William Harvey Emmons
Emmons, William Harvey
Born Feb. 1, 1876, in Mexico, Mo.; died Nov. 5, 1948. American geologist.
Emmons received the Ph.D. degree from the University of Chicago in 1904. He became a teacher there in 1907 and a professor in 1909. From 1911 to 1944 he taught at the University of Minnesota and was director of the Minnesota Geological Survey.
Emmons’ chief works dealt with the theory of ore formation. Emmons proposed what is known as the batholithic conception, which considered the questions of the genetic relationship between hydrothermal deposits and intrusive rocks and the zonal arrangement of deposits in the roof of granitoid batholiths. He also described the processes of natural enrichment of ores in the zone of oxidation.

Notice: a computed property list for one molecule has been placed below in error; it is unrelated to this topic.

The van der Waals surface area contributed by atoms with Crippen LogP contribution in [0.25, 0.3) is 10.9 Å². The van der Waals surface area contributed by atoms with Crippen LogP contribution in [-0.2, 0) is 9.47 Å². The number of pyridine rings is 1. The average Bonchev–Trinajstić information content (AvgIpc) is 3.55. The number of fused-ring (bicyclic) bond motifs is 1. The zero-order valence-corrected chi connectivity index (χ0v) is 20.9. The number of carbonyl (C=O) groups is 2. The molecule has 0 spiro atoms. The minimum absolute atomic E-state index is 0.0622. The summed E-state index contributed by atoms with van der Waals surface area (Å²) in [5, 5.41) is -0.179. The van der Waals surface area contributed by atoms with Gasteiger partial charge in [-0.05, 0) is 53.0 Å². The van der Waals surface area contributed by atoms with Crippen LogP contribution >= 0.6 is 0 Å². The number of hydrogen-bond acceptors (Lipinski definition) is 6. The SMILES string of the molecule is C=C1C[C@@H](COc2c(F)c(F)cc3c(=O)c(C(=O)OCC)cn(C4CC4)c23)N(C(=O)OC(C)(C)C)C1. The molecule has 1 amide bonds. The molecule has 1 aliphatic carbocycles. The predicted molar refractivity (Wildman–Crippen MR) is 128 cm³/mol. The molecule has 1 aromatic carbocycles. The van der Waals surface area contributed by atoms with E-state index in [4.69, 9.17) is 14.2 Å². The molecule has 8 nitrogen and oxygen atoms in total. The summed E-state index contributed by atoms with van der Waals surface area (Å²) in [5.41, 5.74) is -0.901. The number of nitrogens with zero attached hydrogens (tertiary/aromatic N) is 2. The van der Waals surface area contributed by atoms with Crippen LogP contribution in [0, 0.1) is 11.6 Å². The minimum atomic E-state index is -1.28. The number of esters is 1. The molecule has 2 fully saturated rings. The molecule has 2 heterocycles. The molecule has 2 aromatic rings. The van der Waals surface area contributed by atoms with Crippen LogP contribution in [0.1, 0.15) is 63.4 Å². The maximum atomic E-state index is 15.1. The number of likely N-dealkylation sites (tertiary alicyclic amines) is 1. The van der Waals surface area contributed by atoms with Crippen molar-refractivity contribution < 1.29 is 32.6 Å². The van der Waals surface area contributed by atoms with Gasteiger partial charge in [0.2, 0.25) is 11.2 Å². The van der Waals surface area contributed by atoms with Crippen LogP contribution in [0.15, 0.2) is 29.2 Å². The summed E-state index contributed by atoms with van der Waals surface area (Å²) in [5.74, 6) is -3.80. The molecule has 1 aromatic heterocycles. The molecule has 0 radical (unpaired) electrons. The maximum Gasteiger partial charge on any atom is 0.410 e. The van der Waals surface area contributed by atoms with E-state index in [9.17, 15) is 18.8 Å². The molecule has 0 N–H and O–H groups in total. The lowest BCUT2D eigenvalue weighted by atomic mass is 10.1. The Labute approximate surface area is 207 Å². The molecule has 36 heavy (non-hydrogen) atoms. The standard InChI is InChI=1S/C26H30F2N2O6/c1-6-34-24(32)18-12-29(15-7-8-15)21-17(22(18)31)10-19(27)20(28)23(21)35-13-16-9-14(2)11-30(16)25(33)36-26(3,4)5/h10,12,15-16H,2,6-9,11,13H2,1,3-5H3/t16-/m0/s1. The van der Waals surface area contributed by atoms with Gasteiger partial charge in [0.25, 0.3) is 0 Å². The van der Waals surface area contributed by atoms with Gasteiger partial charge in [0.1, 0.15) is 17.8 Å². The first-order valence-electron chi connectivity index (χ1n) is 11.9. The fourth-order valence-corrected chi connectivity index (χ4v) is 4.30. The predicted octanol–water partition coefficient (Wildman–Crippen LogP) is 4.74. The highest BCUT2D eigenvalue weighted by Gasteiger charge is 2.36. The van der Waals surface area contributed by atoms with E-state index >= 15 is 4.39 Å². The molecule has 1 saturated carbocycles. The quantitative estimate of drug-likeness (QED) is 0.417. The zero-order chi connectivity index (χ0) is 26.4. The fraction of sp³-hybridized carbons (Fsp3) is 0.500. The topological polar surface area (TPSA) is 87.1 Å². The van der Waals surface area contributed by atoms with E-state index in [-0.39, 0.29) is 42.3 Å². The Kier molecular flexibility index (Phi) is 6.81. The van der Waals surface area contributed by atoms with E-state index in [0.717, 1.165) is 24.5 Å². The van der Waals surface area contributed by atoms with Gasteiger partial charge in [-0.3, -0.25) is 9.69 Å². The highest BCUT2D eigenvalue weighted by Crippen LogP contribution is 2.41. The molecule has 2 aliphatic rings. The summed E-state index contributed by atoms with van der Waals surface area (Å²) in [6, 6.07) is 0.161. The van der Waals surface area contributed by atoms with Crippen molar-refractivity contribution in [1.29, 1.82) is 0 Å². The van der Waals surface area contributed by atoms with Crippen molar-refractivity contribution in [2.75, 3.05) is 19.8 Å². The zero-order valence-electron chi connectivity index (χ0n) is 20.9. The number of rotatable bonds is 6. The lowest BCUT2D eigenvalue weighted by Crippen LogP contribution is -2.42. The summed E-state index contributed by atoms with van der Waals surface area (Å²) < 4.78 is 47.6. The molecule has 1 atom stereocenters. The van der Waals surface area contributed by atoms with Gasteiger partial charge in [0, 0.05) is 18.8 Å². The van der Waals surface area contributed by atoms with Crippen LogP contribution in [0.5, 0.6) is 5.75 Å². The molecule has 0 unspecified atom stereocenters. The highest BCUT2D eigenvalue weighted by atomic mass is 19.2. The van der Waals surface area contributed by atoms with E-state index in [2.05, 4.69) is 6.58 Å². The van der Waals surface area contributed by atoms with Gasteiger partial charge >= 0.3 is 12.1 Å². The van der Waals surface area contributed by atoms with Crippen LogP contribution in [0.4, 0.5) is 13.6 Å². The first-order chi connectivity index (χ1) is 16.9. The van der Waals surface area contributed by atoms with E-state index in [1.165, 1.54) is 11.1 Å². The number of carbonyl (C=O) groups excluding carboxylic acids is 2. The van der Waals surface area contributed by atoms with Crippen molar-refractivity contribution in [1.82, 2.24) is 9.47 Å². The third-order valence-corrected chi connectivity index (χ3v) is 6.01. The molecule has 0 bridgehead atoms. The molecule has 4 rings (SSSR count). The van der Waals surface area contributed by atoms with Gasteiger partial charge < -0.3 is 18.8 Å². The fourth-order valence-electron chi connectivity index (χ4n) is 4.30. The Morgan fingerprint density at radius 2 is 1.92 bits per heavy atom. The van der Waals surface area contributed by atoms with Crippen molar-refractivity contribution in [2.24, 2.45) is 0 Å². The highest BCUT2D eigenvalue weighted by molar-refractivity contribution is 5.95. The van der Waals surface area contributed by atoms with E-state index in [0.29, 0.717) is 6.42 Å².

WORKSGeology of Petroleum, 2nd ed. New York–London, 1931.
Gold Deposits of the World. New York–London, 1937.
In Russian translation:
Vvedenie v uchenie o rudnykh mestorozhdeniiakh. Moscow-Leningrad, 1925.
Vtorichnoe obogashchenie rudnykh mestorozhdenii. Moscow-Leningrad, 1935.